7) This mode both a capacitive sensor circuit (for detecting changes in capacitance of the device's case and a velocity detection circuit for determining the approximate instantaneous velocity of the device. These two sensors provide sufficient information to reliably determine when a device is in a dangerous free-fall situation. Activation would occur within a predetermined period of time after the free-space capacitance of the device is detected and the instantaneous velocity is above a predetermined threshold. An impact absorbing system would be extended upon detection these conditions.

8) This mode uses three different information types to determine if the impact protection system should be activated. The three information sources are: 1) a capacitive sensor circuit for detecting changes in capacitance of the device's case, 2) a velocity detection circuit for determining the approximate instantaneous velocity of the device, and 3) a free-fall detection circuit for detecting when the device is in free-fall (low inertial acceleration). In many cases 2) and 3) can be determined from the same accelerometers and gyro system, while 1) would be determined by a capacitance measuring circuit.

9) This mode uses three different information types to determine if the impact protection system should be activated. The three information sources are: 1) a capacitive sensor circuit for detecting changes in capacitance of the device's case, 2) a change in acceleration detection means for determining if the acceleration is changing (accelerations other than the constant gravitational acceleration, and 3) a free-fall detection circuit for detecting when the device is in free-fall. The means for detecting the change in acceleration of the device in its inertial frame of reference may be provide by the same circuit that provides free-fall detection since both can be obtained with an accelerometer. The impact absorbing system would extend upon detection of a predetermined set of conditions for capacitance, acceleration, and/or changes in acceleration.

10) This mode uses four different information types to determine if the impact protection system should be activated. The four information sources are: 1) a capacitive sensor circuit for detecting changes in capacitance of the device's case, 2) a change in acceleration detection means for determining if the acceleration is changing (accelerations other than the constant gravitational acceleration, 3) a free-fall detection circuit for detecting when the device is in free-fall, and 4) a velocity detection circuit for determining the approximate instantaneous velocity of the device. The impact absorbing system would be activated upon detection of a predetermined set of conditions for capacitance, velocity, acceleration, and/or rate of change in acceleration (mathematical derivative of acceleration with respect to time).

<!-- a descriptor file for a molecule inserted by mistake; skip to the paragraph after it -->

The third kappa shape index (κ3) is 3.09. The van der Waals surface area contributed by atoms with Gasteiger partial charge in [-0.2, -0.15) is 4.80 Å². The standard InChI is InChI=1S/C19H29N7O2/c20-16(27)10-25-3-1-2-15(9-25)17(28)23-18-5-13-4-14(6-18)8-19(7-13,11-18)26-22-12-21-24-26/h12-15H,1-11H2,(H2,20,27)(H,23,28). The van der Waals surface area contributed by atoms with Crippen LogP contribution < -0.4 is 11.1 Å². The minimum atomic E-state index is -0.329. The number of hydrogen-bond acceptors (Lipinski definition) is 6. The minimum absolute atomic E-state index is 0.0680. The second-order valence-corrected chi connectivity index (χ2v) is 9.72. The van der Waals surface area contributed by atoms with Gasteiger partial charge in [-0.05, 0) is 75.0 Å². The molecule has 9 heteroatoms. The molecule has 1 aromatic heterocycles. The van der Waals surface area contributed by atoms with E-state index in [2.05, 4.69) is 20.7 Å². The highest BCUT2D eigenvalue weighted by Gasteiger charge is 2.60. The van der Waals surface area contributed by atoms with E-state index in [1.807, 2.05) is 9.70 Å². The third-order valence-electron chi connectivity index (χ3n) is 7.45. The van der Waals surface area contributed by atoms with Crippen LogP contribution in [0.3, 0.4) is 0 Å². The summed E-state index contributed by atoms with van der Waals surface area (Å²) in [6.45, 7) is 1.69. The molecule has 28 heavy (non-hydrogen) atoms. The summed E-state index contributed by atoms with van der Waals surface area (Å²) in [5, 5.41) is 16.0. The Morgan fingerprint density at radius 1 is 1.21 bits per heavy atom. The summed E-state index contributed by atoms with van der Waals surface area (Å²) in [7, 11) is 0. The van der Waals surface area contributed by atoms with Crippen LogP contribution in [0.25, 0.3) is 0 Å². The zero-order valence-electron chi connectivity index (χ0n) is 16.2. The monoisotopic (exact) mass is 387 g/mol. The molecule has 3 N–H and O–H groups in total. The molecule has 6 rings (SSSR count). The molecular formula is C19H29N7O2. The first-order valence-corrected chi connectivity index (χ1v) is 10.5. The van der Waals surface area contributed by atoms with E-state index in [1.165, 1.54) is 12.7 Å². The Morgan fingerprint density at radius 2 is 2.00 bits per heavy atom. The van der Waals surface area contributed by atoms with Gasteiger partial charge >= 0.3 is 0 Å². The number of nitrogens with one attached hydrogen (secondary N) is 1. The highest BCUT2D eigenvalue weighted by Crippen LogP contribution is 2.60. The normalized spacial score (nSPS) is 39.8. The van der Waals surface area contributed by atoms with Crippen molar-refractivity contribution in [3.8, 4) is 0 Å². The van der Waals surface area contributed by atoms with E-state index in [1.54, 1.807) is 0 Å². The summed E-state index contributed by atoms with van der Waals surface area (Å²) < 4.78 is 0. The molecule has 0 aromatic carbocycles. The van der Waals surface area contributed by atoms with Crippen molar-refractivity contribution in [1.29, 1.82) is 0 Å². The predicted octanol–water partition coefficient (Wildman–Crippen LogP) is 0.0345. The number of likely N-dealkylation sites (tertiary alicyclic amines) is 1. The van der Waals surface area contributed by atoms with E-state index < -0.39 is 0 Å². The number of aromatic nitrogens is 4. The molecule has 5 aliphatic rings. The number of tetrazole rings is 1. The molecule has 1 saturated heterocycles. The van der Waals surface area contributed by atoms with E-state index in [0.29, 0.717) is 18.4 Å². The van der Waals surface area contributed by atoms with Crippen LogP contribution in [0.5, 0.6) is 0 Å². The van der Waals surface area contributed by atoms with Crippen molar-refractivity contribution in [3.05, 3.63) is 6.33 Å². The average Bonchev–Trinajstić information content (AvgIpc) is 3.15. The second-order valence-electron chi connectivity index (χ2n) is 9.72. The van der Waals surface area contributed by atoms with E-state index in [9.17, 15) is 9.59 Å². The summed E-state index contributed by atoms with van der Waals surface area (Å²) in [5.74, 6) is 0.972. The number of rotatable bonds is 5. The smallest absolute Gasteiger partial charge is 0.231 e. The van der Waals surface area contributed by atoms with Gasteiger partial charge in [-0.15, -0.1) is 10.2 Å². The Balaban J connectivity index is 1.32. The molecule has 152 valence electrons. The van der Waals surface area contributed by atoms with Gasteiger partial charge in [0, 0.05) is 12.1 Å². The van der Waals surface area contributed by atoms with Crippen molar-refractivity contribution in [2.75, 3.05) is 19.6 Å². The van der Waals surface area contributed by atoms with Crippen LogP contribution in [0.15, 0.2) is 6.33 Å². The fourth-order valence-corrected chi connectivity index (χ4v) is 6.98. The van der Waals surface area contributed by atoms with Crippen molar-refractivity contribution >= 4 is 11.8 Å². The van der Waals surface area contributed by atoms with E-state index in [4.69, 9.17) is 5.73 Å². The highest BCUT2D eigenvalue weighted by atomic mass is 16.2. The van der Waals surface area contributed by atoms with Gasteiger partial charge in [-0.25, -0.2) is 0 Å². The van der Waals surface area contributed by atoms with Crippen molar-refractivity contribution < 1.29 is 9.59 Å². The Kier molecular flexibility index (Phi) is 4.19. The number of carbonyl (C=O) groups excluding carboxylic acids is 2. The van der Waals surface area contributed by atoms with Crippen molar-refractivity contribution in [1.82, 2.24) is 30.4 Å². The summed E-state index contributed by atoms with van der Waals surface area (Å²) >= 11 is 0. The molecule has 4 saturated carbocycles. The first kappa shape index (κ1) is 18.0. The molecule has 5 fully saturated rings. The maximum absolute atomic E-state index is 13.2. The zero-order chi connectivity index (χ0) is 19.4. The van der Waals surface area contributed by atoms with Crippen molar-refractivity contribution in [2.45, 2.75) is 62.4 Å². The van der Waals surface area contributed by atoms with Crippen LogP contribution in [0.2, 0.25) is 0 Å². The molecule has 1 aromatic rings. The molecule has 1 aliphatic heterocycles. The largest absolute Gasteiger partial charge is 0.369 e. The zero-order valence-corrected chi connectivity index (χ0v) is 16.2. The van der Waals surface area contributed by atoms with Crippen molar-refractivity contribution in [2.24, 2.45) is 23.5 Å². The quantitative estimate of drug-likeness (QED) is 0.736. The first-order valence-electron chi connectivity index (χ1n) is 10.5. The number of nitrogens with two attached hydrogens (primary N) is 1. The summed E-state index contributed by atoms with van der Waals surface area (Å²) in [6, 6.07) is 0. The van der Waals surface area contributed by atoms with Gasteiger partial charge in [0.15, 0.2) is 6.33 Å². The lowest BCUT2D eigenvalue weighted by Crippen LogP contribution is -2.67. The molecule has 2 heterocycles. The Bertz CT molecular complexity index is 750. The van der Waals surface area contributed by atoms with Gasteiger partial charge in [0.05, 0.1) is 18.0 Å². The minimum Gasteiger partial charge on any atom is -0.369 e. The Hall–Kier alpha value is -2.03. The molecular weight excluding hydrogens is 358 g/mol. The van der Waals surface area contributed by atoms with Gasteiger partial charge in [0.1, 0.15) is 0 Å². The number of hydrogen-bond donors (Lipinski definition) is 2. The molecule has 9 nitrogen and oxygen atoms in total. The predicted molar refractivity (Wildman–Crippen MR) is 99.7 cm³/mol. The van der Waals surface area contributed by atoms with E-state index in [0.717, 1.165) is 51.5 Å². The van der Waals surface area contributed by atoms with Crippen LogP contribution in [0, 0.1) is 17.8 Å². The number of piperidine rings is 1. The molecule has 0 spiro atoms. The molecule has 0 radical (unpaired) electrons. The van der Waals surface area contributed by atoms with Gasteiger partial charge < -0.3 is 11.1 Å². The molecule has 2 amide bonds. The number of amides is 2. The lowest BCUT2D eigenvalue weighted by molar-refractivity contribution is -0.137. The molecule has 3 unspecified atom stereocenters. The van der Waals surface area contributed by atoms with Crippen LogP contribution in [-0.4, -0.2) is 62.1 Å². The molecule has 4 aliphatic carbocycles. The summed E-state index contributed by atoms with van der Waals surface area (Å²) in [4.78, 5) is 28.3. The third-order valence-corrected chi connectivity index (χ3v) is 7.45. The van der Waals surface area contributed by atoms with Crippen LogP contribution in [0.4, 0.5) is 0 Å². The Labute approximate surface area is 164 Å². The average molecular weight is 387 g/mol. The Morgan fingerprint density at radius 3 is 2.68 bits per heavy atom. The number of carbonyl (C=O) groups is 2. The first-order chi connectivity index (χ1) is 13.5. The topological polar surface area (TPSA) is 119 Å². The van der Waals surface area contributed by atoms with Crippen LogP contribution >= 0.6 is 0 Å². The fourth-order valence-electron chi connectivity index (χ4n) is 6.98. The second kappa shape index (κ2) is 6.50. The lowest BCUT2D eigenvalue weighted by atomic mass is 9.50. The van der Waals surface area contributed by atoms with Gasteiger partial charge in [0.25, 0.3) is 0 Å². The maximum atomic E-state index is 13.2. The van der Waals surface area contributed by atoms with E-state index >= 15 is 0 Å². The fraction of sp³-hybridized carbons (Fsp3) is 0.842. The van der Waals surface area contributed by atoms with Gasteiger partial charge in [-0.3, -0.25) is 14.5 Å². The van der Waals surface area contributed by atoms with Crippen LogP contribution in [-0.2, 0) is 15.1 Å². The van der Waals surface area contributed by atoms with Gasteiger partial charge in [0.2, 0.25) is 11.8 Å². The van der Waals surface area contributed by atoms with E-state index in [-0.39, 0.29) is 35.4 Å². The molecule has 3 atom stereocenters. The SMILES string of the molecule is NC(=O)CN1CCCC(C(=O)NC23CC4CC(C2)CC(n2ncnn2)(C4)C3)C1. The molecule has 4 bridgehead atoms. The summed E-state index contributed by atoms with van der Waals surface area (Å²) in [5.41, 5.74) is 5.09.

11) This mode uses a location sensors, such as an ultrasonic range finders or similar devices which can detect surfaces that are closing on its position. By tracking these surfaces a controller can determine the closing velocity of any surface coming toward it. If the closing velocity is sufficiently great the impact protection system would be activated and the impact arms deployed. Because of active sensing, the controller could just activate the impact absorption system on that side which is going to make contact.

12) This mode combines a set of location sensors as in 11) and combines them with any of the other modes to determine dangerous impact situations. Activation of the impact protection system would occur when closing velocities and distances from the closing object are above a predetermined threshold or threshold(s).

RAMIFICATIONS, AND SCOPE

The disclosed impact protection system protects portable devices by extending shock absorbing arms from the body of the device out and away from the body. This extension away from the device's body provides a greater distance for de-acceleration of the device on impact. This results in much lower impact forces and accelerations, thus protecting the device from damage.